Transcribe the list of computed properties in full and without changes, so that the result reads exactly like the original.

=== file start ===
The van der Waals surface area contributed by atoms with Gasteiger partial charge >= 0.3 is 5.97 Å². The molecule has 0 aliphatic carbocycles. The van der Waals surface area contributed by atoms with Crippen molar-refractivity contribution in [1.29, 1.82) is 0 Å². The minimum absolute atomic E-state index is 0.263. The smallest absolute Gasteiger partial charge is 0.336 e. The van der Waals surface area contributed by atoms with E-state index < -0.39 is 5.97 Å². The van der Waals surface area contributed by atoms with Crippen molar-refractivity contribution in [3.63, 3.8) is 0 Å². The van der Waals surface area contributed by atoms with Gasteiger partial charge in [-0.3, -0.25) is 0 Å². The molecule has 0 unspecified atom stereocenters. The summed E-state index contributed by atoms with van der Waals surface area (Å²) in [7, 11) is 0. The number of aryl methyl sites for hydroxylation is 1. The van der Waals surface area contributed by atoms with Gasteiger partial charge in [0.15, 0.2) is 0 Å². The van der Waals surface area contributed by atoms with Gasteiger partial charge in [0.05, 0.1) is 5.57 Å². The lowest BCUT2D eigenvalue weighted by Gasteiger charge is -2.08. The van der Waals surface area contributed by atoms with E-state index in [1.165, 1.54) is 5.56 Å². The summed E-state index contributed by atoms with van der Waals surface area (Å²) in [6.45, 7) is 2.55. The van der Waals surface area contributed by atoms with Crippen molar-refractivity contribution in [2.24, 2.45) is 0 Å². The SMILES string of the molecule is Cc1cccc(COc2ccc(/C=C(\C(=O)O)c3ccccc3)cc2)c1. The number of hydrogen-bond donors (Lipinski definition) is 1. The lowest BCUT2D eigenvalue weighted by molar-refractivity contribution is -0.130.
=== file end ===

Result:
The van der Waals surface area contributed by atoms with Gasteiger partial charge >= 0.3 is 5.97 Å². The molecule has 0 aliphatic carbocycles. The van der Waals surface area contributed by atoms with Crippen molar-refractivity contribution in [1.29, 1.82) is 0 Å². The minimum absolute atomic E-state index is 0.263. The smallest absolute Gasteiger partial charge is 0.336 e. The van der Waals surface area contributed by atoms with E-state index < -0.39 is 5.97 Å². The van der Waals surface area contributed by atoms with Crippen molar-refractivity contribution in [3.63, 3.8) is 0 Å². The van der Waals surface area contributed by atoms with Gasteiger partial charge in [-0.3, -0.25) is 0 Å². The molecule has 0 unspecified atom stereocenters. The summed E-state index contributed by atoms with van der Waals surface area (Å²) in [7, 11) is 0. The number of aryl methyl sites for hydroxylation is 1. The van der Waals surface area contributed by atoms with Gasteiger partial charge in [0.15, 0.2) is 0 Å². The van der Waals surface area contributed by atoms with Gasteiger partial charge in [0.05, 0.1) is 5.57 Å². The lowest BCUT2D eigenvalue weighted by Gasteiger charge is -2.08. The van der Waals surface area contributed by atoms with E-state index in [1.165, 1.54) is 5.56 Å². The summed E-state index contributed by atoms with van der Waals surface area (Å²) in [6.45, 7) is 2.55. The van der Waals surface area contributed by atoms with Crippen molar-refractivity contribution in [2.24, 2.45) is 0 Å². The SMILES string of the molecule is Cc1cccc(COc2ccc(/C=C(\C(=O)O)c3ccccc3)cc2)c1. The number of hydrogen-bond donors (Lipinski definition) is 1. The lowest BCUT2D eigenvalue weighted by molar-refractivity contribution is -0.130.